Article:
There are quite a few solutions which allow you to make a VCS part of your teaching.
For example, GitHub Classroom allows you to create assignments with some starter code, then invite your students to work on it and submit their changes through Git. They provide a promotional video here, which shows the workflow with it.
Scaffolding Version Control into the Computer Science Curriculum states:
VCS and other professional tools are often introduced
later in the educational curriculum, possibly in a software
engineering course, generally a second-year or later course,
and may not be reinforced through repetition and application
in later classes. This is unfortunate, because powerful
tools such as VCS can also be difficult for new users and
especially those new to programming and software in general.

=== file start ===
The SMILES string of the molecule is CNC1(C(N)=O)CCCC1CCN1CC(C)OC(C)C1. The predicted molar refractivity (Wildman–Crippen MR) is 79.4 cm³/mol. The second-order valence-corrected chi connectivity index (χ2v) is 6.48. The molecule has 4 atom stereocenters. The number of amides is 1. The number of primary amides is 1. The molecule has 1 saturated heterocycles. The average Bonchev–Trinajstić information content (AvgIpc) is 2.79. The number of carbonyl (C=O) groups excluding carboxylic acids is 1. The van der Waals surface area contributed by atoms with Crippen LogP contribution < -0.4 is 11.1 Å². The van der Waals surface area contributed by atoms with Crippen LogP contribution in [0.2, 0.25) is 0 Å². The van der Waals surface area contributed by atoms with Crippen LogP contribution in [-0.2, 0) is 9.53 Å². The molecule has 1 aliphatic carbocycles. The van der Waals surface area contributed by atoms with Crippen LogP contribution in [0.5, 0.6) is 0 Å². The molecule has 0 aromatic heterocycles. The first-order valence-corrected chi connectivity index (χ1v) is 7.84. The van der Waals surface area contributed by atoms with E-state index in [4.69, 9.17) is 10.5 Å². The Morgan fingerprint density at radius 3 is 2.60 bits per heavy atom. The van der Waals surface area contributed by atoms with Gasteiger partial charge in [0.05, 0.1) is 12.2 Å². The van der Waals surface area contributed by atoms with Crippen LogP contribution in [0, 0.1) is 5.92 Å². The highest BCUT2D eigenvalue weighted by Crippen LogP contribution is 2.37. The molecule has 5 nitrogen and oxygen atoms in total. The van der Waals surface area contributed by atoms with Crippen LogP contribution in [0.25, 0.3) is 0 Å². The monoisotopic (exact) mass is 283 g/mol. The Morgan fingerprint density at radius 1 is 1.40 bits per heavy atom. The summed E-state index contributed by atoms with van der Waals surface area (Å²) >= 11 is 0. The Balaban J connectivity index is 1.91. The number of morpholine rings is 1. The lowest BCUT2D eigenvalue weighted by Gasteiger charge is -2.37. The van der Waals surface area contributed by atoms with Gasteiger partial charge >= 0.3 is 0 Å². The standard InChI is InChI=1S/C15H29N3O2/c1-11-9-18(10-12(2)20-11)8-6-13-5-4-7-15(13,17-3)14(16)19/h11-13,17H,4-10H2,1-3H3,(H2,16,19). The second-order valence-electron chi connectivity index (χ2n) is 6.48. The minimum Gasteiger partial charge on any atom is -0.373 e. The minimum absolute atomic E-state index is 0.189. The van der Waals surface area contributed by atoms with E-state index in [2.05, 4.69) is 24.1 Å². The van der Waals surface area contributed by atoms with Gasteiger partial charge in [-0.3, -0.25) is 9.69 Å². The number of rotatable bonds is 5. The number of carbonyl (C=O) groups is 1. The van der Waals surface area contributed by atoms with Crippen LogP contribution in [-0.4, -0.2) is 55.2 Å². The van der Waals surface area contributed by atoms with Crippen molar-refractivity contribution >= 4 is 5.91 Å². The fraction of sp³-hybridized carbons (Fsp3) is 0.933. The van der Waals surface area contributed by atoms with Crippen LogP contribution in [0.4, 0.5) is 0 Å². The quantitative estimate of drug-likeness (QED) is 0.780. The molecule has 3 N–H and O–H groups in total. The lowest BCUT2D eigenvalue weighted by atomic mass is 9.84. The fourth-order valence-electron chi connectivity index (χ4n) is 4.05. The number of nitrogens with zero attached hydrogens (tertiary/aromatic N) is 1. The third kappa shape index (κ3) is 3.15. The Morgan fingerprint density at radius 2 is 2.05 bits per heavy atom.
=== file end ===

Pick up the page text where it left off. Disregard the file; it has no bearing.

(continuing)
The power and flexibility of new distributed VCS can
make them especially challenging, unfriendly, and distracting
for students already fully engaged in developing core
competencies required in the computer science curriculum.
They propose GitSubmit as a helpful solution here, describing it as "A Custom Environment for Introducing
VCS to Novice Developers". Clearly, it's helpful here to introduce VCS as soon as possible, to avoid the issues described later in the paper, where higher level students have virtually no experience of using a VCS, despite its importance in industry.
For the pedagogical challenges, the presentation Challenges and Confusions in Learning Version
Control with Git seems interesting. They conclude:
- Introduce authentic/relevant use cases to motivate the use and
learning of the system
- Authentic practical courses cause students to see the value of
- However, use VCSs throughout the curriculum, as, for instance,
limited resources available during authentic project courses may
limit how the system is adopted